When I was a child, every Christmas my parents would pack us into the car to visit my grandmother. On the way to her home, my father would say to us, “I need you kids to listen to me for a few minutes.” Once Marty and I stopped singing and Mike stopped punching Len in the arm, he would deliver his annual directive to us.

“Whatever gift Grandma gives you, just say thank you,” he would remind us. “Don’t say she gave you the same thing last year, don’t say you hate that colour, don’t say you like your sister’s gift better. Just say thank you.”

We children, being the clever (or smart-mouthed, depending on your perspective) little individuals we were, would challenge him, “What if she gives us the same thing we got at home this morning?”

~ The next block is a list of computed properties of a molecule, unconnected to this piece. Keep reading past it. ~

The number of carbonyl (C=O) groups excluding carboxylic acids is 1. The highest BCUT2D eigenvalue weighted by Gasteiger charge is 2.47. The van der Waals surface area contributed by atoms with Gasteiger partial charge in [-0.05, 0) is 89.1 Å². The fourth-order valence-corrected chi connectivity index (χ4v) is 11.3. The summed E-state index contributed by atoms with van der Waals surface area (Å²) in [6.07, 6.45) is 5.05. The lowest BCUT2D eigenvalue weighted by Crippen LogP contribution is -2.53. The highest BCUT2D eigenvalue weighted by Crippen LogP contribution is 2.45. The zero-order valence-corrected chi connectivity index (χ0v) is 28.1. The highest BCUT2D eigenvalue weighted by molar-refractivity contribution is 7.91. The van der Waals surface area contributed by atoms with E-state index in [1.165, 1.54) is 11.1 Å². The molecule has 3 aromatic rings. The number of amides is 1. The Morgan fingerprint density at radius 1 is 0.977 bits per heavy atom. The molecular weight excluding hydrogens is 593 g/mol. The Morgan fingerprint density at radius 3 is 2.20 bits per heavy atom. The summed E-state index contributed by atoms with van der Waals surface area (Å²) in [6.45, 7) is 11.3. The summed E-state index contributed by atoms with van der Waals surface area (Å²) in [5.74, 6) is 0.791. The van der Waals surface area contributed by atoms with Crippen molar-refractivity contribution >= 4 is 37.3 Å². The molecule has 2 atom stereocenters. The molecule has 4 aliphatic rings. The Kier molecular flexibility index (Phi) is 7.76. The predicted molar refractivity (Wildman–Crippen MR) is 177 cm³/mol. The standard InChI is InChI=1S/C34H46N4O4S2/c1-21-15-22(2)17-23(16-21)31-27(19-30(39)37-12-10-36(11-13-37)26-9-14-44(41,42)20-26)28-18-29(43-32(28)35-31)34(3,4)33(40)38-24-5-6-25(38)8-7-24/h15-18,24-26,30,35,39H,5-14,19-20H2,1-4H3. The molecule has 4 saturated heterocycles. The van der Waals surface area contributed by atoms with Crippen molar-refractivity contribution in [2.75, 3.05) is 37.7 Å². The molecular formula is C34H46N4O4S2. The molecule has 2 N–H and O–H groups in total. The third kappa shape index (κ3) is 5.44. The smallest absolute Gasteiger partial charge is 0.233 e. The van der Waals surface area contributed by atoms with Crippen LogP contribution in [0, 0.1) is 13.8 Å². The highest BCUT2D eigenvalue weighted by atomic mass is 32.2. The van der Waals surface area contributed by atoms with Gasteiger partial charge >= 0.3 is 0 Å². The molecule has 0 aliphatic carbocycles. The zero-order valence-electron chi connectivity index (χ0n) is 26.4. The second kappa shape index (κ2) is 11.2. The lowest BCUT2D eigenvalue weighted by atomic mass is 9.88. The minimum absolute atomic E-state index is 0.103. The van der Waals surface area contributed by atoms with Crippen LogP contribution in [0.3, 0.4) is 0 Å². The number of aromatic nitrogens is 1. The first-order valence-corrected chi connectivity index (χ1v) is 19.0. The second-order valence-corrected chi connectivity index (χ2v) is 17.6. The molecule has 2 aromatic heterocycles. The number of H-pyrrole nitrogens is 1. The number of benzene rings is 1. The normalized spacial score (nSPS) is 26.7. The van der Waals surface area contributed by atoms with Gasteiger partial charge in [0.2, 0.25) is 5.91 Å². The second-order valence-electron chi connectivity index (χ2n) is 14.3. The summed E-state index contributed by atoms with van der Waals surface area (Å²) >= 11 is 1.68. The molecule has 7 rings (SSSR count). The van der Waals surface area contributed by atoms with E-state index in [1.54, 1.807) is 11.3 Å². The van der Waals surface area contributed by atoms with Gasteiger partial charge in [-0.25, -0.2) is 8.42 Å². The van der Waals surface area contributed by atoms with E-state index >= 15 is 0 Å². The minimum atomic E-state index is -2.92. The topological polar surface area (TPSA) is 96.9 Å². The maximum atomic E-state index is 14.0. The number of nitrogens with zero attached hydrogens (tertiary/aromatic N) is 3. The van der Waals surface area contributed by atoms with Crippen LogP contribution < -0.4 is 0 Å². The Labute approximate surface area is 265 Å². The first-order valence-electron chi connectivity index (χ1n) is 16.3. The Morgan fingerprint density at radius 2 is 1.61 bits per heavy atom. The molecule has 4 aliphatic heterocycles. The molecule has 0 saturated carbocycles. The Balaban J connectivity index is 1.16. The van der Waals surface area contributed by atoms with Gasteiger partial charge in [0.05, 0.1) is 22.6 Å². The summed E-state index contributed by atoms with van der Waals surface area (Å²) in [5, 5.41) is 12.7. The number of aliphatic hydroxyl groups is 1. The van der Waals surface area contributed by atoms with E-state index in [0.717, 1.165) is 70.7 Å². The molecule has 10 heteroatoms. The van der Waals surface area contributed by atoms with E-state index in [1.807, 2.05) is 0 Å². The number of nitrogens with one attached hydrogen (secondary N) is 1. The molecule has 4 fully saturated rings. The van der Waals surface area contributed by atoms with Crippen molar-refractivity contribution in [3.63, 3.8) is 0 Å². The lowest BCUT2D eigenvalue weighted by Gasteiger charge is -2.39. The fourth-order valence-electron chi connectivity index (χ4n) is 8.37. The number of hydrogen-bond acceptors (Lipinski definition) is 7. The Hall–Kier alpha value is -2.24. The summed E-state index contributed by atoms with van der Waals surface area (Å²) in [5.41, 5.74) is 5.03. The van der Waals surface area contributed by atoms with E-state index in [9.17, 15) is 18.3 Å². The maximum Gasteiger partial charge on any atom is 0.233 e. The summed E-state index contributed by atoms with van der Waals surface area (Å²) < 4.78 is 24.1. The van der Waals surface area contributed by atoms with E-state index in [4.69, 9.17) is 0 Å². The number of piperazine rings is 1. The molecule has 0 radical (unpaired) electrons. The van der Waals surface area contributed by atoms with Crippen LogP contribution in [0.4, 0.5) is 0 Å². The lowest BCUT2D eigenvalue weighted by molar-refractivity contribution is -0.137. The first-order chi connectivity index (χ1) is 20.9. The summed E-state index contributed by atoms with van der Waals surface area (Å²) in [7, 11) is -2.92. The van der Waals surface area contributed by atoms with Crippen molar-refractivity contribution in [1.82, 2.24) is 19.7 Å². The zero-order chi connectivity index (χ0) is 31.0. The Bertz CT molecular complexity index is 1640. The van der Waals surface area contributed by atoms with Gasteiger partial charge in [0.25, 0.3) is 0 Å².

“Just say thank you,” my father would reply.

“What if she gives us stinky soap?”

“Just say thank you,” he would say again. And the game would go on until we were all laughing about the possible horrors we might receive. Through it all, without a hint of frustration or exasperation, my father would deliver in his calm, consistent tone, “Just say thank you.”

As I continued to grow and my questions became more significant, his message remained the same, but took on a deeper meaning. He taught me that if someone pays me a compliment I don’t deserve, if someone offers me advice that I don’t want, or if someone offers an apology to mend a relationship, the best and most effective response is to just say thank you.